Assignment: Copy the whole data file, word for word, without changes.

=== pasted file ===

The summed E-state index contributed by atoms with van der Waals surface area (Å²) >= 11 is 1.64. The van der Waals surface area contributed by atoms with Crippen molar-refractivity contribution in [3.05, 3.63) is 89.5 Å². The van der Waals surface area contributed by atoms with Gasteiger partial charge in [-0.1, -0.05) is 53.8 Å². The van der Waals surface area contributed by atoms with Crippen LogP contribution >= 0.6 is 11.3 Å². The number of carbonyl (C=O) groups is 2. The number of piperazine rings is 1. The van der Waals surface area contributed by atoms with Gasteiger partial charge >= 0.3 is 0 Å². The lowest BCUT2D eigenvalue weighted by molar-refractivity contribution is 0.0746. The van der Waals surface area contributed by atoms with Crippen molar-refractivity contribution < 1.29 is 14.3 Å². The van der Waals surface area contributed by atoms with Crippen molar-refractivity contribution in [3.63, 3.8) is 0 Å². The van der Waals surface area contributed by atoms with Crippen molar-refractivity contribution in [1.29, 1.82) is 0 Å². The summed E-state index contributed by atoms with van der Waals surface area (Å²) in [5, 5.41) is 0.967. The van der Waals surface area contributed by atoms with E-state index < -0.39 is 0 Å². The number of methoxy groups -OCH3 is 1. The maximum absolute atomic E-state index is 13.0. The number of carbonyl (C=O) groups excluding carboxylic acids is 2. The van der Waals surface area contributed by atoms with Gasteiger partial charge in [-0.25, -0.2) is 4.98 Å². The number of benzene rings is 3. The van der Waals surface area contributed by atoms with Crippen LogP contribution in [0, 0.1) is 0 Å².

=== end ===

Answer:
The summed E-state index contributed by atoms with van der Waals surface area (Å²) >= 11 is 1.64. The van der Waals surface area contributed by atoms with Crippen molar-refractivity contribution in [3.05, 3.63) is 89.5 Å². The van der Waals surface area contributed by atoms with Gasteiger partial charge in [-0.1, -0.05) is 53.8 Å². The van der Waals surface area contributed by atoms with Crippen LogP contribution >= 0.6 is 11.3 Å². The number of carbonyl (C=O) groups is 2. The number of piperazine rings is 1. The van der Waals surface area contributed by atoms with Gasteiger partial charge >= 0.3 is 0 Å². The lowest BCUT2D eigenvalue weighted by molar-refractivity contribution is 0.0746. The van der Waals surface area contributed by atoms with Crippen molar-refractivity contribution < 1.29 is 14.3 Å². The van der Waals surface area contributed by atoms with Crippen molar-refractivity contribution in [3.63, 3.8) is 0 Å². The van der Waals surface area contributed by atoms with Crippen molar-refractivity contribution in [1.29, 1.82) is 0 Å². The summed E-state index contributed by atoms with van der Waals surface area (Å²) in [5, 5.41) is 0.967. The van der Waals surface area contributed by atoms with E-state index < -0.39 is 0 Å². The number of methoxy groups -OCH3 is 1. The maximum absolute atomic E-state index is 13.0. The number of carbonyl (C=O) groups excluding carboxylic acids is 2. The van der Waals surface area contributed by atoms with Gasteiger partial charge in [-0.25, -0.2) is 4.98 Å². The number of benzene rings is 3. The van der Waals surface area contributed by atoms with Crippen LogP contribution in [0, 0.1) is 0 Å².